How Stew for a Cold Day Became a Lesson in Label Reading


Today the weather in New Bern, N.C., is a bit nasty — rainy and cold.

To beat the dank and dreary day, my mom decided to make some stew, a comfort food she has made for as long as I can remember. It is a delicious dinner that would warm our bodies and our souls — as is only right for a home-cooked meal made by mom.

The ingredient side of a can of soup to be used in a stew recipe

When I went into the kitchen to make lunch, I noticed she had already cut up the potatoes and carrots and placed them in the slow cooker with the meat. She apparently was about to put the sauce together because a can of tomato soup was on the counter. For some reason, I decided to pick up the can of tomato soup. I turned it over to read the ingredients — a habit I formed after I was diagnosed with an allergy to yeast and began following a gluten-free diet.

I noticed that the third ingredient in the soup is wheat flour, so I immediately yelled out (not annoyed, just to let her know, but apparently in a “tone” guaranteed to frustrate my mom), “Mom the tomato soup contains wheat. We can’t use it.”

She replied, “You’ve never had a problem with the stew before.”

What ensued in the next few minutes was a heated discussion between a mom preparing a meal that had always been fine in the past and daughter who was annoyed by the mere fact that tomato soup has wheat flour in it.

She replied, “You’ve never had a problem with the stew before.”

To be honest, I don’t remember my mom making this stew since I’ve lived with her and dad (18 months), so I don’t remember checking a label. I do remember making it when I lived alone and had to buy the ingredients on my own, which meant I was reading every label before I added an ingredient to my meals. I actually checked online for the tomato soup she usually uses (it was sold out). It too has wheat as the third ingredient.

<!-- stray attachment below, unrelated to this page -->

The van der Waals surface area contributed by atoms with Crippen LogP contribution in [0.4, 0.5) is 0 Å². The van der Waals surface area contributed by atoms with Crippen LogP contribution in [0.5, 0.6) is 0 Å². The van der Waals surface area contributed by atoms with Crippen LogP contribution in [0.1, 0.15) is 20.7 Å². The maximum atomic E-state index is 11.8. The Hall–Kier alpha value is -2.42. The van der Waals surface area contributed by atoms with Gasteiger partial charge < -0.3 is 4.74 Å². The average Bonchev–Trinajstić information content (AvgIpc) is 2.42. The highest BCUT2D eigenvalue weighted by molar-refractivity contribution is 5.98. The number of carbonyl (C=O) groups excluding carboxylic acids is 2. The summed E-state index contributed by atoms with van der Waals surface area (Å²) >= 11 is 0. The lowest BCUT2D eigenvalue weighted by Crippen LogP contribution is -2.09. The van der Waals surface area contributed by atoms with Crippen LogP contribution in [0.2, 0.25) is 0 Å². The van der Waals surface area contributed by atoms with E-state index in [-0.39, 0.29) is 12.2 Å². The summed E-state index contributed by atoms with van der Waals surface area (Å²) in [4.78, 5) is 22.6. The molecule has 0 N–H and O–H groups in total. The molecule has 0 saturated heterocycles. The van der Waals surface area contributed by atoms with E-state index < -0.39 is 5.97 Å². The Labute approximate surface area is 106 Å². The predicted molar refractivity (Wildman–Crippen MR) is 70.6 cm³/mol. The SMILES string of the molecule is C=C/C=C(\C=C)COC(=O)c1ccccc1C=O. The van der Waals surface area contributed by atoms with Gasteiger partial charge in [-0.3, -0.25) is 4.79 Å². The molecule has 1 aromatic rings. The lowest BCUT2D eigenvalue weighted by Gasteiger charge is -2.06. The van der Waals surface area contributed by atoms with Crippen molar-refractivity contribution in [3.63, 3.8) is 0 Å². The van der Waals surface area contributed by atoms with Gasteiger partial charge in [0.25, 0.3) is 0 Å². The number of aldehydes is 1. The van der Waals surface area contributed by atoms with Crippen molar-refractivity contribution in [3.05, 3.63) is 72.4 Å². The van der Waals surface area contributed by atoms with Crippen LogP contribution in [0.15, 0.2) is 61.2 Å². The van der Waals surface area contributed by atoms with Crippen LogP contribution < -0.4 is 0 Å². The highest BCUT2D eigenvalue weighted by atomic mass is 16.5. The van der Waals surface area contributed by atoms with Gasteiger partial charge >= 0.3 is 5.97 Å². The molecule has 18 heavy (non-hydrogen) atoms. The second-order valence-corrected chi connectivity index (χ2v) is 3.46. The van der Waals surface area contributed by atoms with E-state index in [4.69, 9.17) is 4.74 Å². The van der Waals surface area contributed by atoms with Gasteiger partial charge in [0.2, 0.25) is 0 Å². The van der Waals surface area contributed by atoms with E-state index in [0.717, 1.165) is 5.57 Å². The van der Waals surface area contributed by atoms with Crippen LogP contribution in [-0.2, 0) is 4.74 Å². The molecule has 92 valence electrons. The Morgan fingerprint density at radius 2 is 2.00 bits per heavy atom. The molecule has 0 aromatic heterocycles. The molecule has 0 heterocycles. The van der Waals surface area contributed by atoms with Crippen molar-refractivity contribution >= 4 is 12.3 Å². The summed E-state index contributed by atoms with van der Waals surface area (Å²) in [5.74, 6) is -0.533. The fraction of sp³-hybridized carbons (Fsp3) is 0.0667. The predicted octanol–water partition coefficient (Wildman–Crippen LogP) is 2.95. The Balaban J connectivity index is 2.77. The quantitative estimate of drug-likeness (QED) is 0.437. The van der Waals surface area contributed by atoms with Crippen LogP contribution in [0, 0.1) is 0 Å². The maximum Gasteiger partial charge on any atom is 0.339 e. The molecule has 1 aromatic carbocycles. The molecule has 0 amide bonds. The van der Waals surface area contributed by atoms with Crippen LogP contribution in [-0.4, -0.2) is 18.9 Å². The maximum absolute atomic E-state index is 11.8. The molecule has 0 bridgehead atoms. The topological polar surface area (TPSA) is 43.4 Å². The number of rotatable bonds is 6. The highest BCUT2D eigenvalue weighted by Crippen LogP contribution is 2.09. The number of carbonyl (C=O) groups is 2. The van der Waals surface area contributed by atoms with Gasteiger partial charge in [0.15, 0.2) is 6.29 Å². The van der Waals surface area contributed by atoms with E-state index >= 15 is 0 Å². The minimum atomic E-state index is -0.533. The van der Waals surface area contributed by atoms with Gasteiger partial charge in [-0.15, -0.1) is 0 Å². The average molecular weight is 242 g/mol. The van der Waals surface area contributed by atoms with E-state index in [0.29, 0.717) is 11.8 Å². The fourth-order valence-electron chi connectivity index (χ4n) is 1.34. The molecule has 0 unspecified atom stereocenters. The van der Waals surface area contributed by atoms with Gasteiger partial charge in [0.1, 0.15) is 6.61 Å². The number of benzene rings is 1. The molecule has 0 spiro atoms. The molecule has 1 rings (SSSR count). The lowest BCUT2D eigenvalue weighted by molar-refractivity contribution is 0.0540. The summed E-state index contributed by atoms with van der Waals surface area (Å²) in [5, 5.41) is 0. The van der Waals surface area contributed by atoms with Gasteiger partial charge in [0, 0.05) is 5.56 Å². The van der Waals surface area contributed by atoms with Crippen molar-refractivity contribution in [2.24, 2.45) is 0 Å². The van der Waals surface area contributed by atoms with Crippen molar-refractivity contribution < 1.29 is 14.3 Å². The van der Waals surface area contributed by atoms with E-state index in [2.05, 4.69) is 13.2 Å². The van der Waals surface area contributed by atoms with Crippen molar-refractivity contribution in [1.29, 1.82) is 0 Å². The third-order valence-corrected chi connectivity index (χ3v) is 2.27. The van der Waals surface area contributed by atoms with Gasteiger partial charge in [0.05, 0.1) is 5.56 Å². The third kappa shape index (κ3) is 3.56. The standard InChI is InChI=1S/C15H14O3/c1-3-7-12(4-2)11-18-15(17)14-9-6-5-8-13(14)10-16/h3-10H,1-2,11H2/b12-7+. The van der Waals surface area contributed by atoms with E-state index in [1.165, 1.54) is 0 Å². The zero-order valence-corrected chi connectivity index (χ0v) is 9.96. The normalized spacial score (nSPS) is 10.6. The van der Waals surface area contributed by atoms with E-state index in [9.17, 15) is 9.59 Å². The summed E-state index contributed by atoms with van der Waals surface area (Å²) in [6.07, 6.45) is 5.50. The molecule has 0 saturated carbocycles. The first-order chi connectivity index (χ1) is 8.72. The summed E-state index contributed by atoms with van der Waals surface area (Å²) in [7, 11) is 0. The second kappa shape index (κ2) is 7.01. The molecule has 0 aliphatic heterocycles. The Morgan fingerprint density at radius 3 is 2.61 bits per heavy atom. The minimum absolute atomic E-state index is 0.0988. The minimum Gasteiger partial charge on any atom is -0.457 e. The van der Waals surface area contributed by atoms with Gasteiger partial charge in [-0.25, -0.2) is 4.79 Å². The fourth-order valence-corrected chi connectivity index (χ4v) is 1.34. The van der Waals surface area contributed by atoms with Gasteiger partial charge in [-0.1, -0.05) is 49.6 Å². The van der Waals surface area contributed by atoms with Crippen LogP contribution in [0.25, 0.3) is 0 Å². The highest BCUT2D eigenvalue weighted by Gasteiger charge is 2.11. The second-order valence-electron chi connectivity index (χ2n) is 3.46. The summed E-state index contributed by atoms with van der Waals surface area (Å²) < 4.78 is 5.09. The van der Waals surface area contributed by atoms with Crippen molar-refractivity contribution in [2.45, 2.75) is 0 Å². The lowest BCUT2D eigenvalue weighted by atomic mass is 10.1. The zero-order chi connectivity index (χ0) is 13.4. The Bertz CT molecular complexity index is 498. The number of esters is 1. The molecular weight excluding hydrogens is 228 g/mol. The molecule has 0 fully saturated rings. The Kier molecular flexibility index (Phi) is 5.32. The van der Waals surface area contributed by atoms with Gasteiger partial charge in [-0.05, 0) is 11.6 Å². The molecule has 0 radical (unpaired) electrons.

Having a dietary need, whether it’s a food allergy, a medical condition, religious practice or lifestyle choice, requires diligence in reading labels, calling manufacturers, asking questions and then more questions about the ingredients in the food being prepared and/or served for us. It can (ahem) stew our emotions by having those who are preparing the meals feel like we are criticizing their cooking, the dish, or the meal. We’re not. We WANT to eat the dish — we are hungry and it looks delicious —  but before do, we need to check to make sure it is safe for us to eat.

Who would have thought tomato soup would contain wheat?!?


Dietary needs can create a goulash for those of us who order, prepare and serve meals for others as well. Our goal is create and offer a meal everyone can and will enjoy. But it can be hard when some people don’t share their needs until the meal is being prepared or has already been prepared. We have just spent time, money and energy on something that goes unappreciated and gets wasted. It is also steams us that food we buy that we would assume is free from an ingredient — it is tomato soup after all — contains that ingredient.

Food is personal for those preparing it and for those eating it. That makes it even more important to ensure that we understand the needs of both eaters and preparers.

That means checking the label, even when you’re sure that product couldn’t possibly have an allergen in it. After all, who would have thought tomato soup would contain wheat?!? (insert “tone”…)


P.S. We had tomato paste and tomato sauce in the pantry so she substituted that for the soup. It probably was a bit thicker than usual, but it was tasty. And, no one would know the difference in the flavor, but the meal meant so much more to me that she/we figured out how to adjust on the fly to make the stew gluten-free.